Hi! Welcome to one of our videos
on respiratory medications.
In this video, we're gonna talk
about the kind of medications
that treat one of the two
problems with asthma.
We're gonna drill down and
look up bronchoconstriction.
Medications that treat bronchoconstriction
go after the beta-2 receptors.
So the beta-2 receptor's job, they're located on
your lungs and their job is to bronchodilate.
So when I put an agonist unto a beta-2
receptor, that's what I'm gonna get.
It mimics what happens in your sympathetic
nevous system when it's stimulated.
Now the side effects of beta-2 can be really
tough for your patients to deal with.
They have that tachycardia,
that super fast heart rate.
And then they have chest pain
and can have chest pain,
now not everyone has it but
they can have some tremors.
So let me back that up and
talk to you about it.
Sympathetic nervous system is your
body's response when it realizes
it needs... it just gotta have to do something
that causes them to exert themselves.
So if I'm going to exert myself, I need
more oxygen, that's why I bronchodilate.
In a patient with asthma or COPD,
when they need to bronchodilate,
if we stimulate those same receptors, the
beta-2s from the sympathetic nervous system,
we're gonna get them more air, more ability
to breathe and that's why we use them.
Because those receptors are located on the bronchial
smooth muscle and also on the uterine muscle,
now we're not gonna focus in the uterus because
that's not part with this video series.
But for this case, we're looking
at the beta-2 receptors
on the bronchial smooth
muscles of your lungs.
When that smooth muscle relaxes, the lungs
bronchodilate and the airways become larger
so you are gonna able to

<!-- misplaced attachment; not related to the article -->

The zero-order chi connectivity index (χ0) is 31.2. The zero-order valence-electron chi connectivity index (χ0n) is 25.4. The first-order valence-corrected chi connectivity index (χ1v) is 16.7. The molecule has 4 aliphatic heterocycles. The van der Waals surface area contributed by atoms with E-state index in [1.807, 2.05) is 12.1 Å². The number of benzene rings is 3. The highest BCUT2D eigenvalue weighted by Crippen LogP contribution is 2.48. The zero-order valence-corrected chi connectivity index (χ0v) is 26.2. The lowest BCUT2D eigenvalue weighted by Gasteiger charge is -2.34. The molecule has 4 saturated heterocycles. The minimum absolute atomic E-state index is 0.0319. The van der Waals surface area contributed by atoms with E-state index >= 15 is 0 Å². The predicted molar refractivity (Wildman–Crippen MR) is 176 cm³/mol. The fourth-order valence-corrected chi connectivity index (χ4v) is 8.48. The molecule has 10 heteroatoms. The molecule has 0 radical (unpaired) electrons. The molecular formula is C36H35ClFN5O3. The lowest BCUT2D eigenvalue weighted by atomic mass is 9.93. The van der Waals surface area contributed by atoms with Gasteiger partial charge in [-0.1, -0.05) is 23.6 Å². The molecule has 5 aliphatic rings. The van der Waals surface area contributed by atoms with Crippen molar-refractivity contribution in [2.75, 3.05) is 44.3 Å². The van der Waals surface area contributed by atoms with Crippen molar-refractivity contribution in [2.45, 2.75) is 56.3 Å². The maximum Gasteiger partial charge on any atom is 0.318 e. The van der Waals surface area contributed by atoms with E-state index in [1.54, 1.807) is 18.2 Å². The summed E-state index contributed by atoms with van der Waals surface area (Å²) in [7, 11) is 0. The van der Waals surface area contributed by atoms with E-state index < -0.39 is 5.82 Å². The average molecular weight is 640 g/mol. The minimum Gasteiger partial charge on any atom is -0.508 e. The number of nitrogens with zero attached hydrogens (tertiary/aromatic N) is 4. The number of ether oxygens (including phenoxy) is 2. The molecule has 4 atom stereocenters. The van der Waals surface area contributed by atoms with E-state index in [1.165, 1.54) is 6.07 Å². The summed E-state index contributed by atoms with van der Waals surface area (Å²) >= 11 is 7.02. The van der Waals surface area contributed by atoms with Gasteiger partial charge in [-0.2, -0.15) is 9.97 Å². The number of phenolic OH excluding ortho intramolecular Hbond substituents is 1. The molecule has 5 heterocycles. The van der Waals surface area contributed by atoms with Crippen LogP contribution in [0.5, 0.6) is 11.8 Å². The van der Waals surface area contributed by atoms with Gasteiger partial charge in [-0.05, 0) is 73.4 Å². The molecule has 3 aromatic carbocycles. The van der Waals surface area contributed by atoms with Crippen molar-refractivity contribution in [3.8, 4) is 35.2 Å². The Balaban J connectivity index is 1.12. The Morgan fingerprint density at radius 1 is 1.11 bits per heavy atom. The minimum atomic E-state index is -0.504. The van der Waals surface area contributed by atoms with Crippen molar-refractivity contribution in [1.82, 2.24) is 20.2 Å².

get air in more easily.
Now the uterine reaction, we'll talk about that
relaxation, we'll talk about that in another video.
But for now, we're gonna focus
on the role of beta-2 receptors
and how they work in the
lungs to help bronchodilate.
Okay, we've got a great picture there
for you of that bronchoconstriction.
You can see that it's really
clamping down on the airway.
That's part of that
smooth muscle reaction.
So first of all,
emergency medication rescue inhalers.
You need to recognize these
names: Albuterol and Levalbuterol.
These are medications that are called
short acting beta-2 adrenergic agonist.
Why? because they kick in
And I don't know about you
but if I can't breathe,
I don't wanna wait around for
me to be able to breathe again.
I want it to kick in really quick.
These are life saving
or rescue medications.
So make sure you star those,
encircle those and you commit that to memory
that these are examples of
Short-acting beta-2 adrenergic agonist
that we would use in an emergency.
So when I can't breathe, give me a medication
that mimics the agonist in my body
that hit those beta-2 receptors
and cause bronchodilation.
Now, I can also inhale long acting and
that's why they get their name LABAs
Long-acting Beta-2 Agonist
Now I've listed the names for you there and
you'll notice that they also end in -EROL.
Now we'll keep hitting these
concepts over and over again,
these respiratory medication videos
because they are critically important.
So we use these 2 groups SABAs and LABAs to
help us relieve that bronchoconstriction
by bronchodilating for the patient, but I
only use SABAs for a rescue inhaler,
when the patient's really in need.
Now on this slide you see that sometimes we use
combination drugs and those can also be helpful.
Here we've got a beta agonist and we've
combined it with another medication
that will help with bronchoconstriction.
to be used a lot
but not used as much anymore like
Theophylline or Aminophylline.
They really can be
rough on your patient,
they have side effects where they
really are shaky and tremors.
And also we have to monitor lab values,
their blood levels with this medication.
So if we can avoid it, this is predominantly
not the main drug that we prescribe anymore